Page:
Thanks for the list of cards that you use! I’ve been looking for a new rewards card, and have felt lost with all the options out there.

  10. Darren Howarter

    We have been churning cards for many years now and its been a huge benefit to us. We have flown to many places around the world for free by using airline points/miles. I find these plans to be a far greater reward than cash, since the flights are so expensive and it takes some time to get enough cash to pay for the flight. We always kept one card, ours was a Discover (no fee) card, for a long time to help boost our credit score. The churning of cards is only about 10% of your overall credit score. We had a very small dip in our score over 15-20 years of churning. Overall, creditors want to see if you pay, pay on time and how much debt you have. This is a great system for getting ahead if you can control your spending. We put ALL of our groceries on credit just to build more miles.

    1. We put nearly everything on our cards and have never had a problem. Congrats on doing so well with it as well!

  11. That’s a ton of money!! I’m not sure how much I usually save in a year from rewards, but I basically have just stuck with straight cash back cards for now. I get 5% cash back on gas/grocery/Amazon purchases and then 1.5% on everything I throw on my other credit card. I think I ended up getting around $150 back last year.

    I’m hoping to increase the value/amount of money I get back in the future by taking advantage of travel and sign up rewards on cards – hopefully soon.

    1. $150 is still great. Good job!

  12. Shelby

    This is very interesting for me. I’m 20 and got my first credit card about five months ago. I pay it in full every month and I’m really getting into reading personal finance books and blogs like this. My mom has a huge amount of credit card debt and I want to be different. Do you always cancel the credit cards? Do you think the rewards are worth the annual fee? I don’t spend enough right now to get another credit card, nor would I probably be able to get one without a consigner but this is great info for the future! Love your blog and weekly emails!!! <3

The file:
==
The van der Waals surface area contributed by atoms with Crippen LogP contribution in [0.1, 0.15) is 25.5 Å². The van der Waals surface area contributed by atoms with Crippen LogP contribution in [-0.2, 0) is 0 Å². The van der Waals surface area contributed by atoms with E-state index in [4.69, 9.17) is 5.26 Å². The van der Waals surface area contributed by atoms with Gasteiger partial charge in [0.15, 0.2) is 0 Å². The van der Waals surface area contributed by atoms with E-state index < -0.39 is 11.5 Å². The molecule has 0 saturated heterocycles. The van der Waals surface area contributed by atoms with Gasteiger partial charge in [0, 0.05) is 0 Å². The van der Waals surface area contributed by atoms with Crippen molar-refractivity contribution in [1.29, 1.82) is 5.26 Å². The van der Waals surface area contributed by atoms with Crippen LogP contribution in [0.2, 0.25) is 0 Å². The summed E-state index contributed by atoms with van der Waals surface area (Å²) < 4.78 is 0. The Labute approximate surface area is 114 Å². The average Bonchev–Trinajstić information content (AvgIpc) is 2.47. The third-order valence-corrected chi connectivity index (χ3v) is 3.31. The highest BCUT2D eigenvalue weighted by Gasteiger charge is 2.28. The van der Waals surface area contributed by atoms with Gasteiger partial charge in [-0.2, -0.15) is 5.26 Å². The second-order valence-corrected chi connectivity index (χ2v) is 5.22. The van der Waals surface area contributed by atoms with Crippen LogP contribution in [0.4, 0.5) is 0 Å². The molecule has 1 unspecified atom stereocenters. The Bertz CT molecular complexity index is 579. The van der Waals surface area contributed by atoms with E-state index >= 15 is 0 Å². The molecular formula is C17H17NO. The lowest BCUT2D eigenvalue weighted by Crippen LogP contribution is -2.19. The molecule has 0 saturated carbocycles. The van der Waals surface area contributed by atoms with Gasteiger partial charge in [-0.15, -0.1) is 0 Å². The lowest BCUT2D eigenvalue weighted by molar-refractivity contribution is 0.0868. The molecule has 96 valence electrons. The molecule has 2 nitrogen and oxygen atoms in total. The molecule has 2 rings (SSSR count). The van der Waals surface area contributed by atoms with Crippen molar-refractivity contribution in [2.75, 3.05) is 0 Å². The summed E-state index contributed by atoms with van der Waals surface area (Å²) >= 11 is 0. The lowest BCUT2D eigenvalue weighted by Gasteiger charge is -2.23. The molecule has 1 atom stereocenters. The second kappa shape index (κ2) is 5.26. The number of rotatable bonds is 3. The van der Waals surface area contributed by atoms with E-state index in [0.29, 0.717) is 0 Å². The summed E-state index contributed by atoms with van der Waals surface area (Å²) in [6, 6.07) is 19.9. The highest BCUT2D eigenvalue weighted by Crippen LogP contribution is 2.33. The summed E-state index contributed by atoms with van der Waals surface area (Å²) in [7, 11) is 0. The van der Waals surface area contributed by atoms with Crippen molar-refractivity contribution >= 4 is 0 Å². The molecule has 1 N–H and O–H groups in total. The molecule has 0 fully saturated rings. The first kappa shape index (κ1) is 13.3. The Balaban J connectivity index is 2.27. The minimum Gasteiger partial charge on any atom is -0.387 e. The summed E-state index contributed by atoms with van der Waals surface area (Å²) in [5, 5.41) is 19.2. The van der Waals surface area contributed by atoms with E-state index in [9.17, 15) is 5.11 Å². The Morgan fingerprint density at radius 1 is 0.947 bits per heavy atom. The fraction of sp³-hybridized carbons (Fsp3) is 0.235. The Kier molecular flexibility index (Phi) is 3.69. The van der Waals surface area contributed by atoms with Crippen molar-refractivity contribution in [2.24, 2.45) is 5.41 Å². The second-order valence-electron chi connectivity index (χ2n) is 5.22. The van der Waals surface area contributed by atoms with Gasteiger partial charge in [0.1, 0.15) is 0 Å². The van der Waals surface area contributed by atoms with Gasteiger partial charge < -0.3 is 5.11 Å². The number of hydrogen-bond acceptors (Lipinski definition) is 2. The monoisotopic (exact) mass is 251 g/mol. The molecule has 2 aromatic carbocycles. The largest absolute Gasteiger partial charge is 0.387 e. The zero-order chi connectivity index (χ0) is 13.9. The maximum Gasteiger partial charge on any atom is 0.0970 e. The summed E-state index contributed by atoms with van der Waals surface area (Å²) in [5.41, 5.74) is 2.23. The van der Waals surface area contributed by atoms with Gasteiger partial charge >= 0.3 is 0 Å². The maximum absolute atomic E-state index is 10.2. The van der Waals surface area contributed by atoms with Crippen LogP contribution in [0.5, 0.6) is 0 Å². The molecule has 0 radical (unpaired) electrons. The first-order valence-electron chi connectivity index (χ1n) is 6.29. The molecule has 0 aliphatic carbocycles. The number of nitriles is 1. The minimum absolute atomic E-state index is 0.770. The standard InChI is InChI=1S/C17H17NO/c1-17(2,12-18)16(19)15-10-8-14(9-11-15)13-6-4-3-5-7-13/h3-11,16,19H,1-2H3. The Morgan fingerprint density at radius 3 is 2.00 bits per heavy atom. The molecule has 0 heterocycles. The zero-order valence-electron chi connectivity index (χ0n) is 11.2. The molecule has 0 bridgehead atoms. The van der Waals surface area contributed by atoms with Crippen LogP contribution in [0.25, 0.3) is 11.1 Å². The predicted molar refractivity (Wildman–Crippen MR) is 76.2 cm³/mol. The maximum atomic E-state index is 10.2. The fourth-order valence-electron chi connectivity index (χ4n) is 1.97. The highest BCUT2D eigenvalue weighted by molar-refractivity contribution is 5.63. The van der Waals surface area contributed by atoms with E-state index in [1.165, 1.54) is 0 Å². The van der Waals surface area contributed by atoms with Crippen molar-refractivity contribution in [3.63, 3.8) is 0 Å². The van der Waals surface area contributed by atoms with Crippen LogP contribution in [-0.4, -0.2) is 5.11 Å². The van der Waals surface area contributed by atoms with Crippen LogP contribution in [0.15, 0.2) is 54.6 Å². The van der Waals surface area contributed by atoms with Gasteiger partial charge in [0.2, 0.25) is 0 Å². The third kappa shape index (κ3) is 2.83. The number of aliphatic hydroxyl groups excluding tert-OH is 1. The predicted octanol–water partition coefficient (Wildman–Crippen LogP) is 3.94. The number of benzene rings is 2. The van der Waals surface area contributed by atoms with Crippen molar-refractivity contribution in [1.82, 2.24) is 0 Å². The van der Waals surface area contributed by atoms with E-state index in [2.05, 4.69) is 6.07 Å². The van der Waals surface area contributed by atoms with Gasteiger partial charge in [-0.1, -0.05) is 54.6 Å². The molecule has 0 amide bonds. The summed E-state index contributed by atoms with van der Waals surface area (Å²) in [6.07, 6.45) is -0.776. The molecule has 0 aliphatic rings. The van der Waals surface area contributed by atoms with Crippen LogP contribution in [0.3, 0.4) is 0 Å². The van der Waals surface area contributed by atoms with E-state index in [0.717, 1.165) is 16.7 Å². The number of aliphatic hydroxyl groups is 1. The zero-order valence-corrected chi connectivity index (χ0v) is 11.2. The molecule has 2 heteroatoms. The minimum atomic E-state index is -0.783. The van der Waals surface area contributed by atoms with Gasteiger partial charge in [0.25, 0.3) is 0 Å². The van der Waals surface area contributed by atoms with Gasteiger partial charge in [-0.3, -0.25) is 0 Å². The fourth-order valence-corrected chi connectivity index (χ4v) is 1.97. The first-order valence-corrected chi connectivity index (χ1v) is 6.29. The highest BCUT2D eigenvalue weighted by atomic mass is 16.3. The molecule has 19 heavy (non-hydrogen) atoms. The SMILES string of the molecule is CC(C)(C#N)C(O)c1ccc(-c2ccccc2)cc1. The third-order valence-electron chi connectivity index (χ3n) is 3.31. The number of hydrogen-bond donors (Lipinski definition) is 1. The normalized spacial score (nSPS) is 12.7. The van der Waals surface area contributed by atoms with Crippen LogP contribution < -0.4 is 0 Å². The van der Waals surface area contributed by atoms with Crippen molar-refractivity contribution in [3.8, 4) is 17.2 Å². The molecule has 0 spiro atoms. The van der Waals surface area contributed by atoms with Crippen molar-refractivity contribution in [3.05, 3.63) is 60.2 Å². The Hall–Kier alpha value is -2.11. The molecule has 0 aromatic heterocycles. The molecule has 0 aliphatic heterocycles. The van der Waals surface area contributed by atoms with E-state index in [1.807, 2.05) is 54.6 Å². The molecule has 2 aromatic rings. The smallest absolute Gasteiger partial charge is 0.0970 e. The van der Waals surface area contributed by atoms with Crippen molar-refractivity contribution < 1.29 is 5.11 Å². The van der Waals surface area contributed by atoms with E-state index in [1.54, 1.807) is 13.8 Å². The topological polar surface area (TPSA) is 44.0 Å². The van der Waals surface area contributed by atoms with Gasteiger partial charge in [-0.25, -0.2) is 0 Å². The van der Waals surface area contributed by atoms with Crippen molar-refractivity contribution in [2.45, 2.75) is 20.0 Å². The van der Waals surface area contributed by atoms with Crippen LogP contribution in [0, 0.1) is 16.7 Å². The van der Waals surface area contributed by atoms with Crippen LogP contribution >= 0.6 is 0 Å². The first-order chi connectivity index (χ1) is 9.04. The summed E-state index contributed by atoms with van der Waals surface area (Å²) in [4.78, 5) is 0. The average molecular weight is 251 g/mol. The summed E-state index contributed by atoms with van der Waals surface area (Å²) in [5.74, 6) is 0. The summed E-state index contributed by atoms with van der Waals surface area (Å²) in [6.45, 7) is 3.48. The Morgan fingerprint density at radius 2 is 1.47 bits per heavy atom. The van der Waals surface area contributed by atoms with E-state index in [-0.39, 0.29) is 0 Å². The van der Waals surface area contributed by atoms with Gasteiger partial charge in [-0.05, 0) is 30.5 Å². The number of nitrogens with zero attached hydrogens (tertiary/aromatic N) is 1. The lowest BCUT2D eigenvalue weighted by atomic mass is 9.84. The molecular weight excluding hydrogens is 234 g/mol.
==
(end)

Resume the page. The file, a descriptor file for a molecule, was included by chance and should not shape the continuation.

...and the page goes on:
1. I don’t always cancel the credit cards. If there’s no annual fee, I just keep them to help with my credit score since they don’t impact anything.

      Many times, the rewards can be worth the annual fee. You just have to decide if it’s worth it to you.

      Thanks! 🙂

  13. Kim

    Today starts week 3 of our European vacation, funded mostly through reward points, so I agree 100% with your strategy if you can pay off the balance each month. I think our next cards will something for hotels, either Hilton or Marriot. Both have nice bonuses going on right now and both have good options for kid friendly rooms.

  14. Great tips! And that’s a nice amount of credit card rewards. I try to choose the best cards for rewards and stick to spending only what I need throughout the month. Rewards are great, but remaining credit card debt free is even better.

    1. Yes, remaining credit card debt free is definitely better. Thankfully I am! 🙂

  15. Kayla @ The Jenny Pincher

    I’m still in credit card debt, but I love the idea of getting rewards for money you’d spend anyway. Maybe after I get out of debt I’ll be able to try this out.

  16. Chris @ Flipping A Dollar

    We love our credit cards and have never carried a balance (on purpose). My wife did on her one credit card and it was for just over the minimum payment. Dun goofed and paid it off the day we found out.